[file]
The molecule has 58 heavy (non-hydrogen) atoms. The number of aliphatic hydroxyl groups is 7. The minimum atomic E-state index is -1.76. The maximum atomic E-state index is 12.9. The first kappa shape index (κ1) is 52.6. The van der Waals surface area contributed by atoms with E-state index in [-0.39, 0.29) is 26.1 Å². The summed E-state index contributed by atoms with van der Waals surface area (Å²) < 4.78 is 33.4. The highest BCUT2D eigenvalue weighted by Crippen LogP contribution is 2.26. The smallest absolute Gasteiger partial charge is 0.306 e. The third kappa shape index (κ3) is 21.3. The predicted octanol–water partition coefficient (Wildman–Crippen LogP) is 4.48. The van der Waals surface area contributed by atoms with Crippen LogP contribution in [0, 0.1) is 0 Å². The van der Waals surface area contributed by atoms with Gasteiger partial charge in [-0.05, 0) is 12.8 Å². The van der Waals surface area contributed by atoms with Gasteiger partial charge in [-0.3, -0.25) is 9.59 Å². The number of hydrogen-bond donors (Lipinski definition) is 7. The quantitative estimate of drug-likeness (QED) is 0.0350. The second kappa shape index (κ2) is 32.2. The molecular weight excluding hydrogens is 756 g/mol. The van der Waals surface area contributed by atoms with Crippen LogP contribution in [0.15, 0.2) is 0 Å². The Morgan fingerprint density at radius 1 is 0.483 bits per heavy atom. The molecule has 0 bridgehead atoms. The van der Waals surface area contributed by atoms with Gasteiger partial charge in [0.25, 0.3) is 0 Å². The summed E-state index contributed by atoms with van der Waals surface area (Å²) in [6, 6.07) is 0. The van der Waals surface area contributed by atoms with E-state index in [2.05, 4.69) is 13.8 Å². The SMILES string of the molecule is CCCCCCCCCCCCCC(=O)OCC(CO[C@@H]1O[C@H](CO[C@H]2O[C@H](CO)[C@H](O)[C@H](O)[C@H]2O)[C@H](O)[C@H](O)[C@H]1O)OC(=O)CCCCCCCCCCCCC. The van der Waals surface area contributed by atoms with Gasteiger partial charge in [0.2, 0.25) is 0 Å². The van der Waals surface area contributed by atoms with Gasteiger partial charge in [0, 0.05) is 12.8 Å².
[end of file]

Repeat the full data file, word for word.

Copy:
The molecule has 58 heavy (non-hydrogen) atoms. The number of aliphatic hydroxyl groups is 7. The minimum atomic E-state index is -1.76. The maximum atomic E-state index is 12.9. The first kappa shape index (κ1) is 52.6. The van der Waals surface area contributed by atoms with E-state index in [-0.39, 0.29) is 26.1 Å². The summed E-state index contributed by atoms with van der Waals surface area (Å²) < 4.78 is 33.4. The highest BCUT2D eigenvalue weighted by Crippen LogP contribution is 2.26. The smallest absolute Gasteiger partial charge is 0.306 e. The third kappa shape index (κ3) is 21.3. The predicted octanol–water partition coefficient (Wildman–Crippen LogP) is 4.48. The van der Waals surface area contributed by atoms with Crippen LogP contribution in [0, 0.1) is 0 Å². The van der Waals surface area contributed by atoms with Gasteiger partial charge in [-0.05, 0) is 12.8 Å². The van der Waals surface area contributed by atoms with Gasteiger partial charge in [-0.3, -0.25) is 9.59 Å². The number of hydrogen-bond donors (Lipinski definition) is 7. The quantitative estimate of drug-likeness (QED) is 0.0350. The second kappa shape index (κ2) is 32.2. The molecular weight excluding hydrogens is 756 g/mol. The van der Waals surface area contributed by atoms with Crippen LogP contribution in [0.15, 0.2) is 0 Å². The Morgan fingerprint density at radius 1 is 0.483 bits per heavy atom. The molecule has 0 bridgehead atoms. The van der Waals surface area contributed by atoms with Gasteiger partial charge in [0.25, 0.3) is 0 Å². The summed E-state index contributed by atoms with van der Waals surface area (Å²) in [6, 6.07) is 0. The van der Waals surface area contributed by atoms with E-state index in [2.05, 4.69) is 13.8 Å². The SMILES string of the molecule is CCCCCCCCCCCCCC(=O)OCC(CO[C@@H]1O[C@H](CO[C@H]2O[C@H](CO)[C@H](O)[C@H](O)[C@H]2O)[C@H](O)[C@H](O)[C@H]1O)OC(=O)CCCCCCCCCCCCC. The van der Waals surface area contributed by atoms with Gasteiger partial charge in [0.2, 0.25) is 0 Å². The van der Waals surface area contributed by atoms with Gasteiger partial charge in [0, 0.05) is 12.8 Å².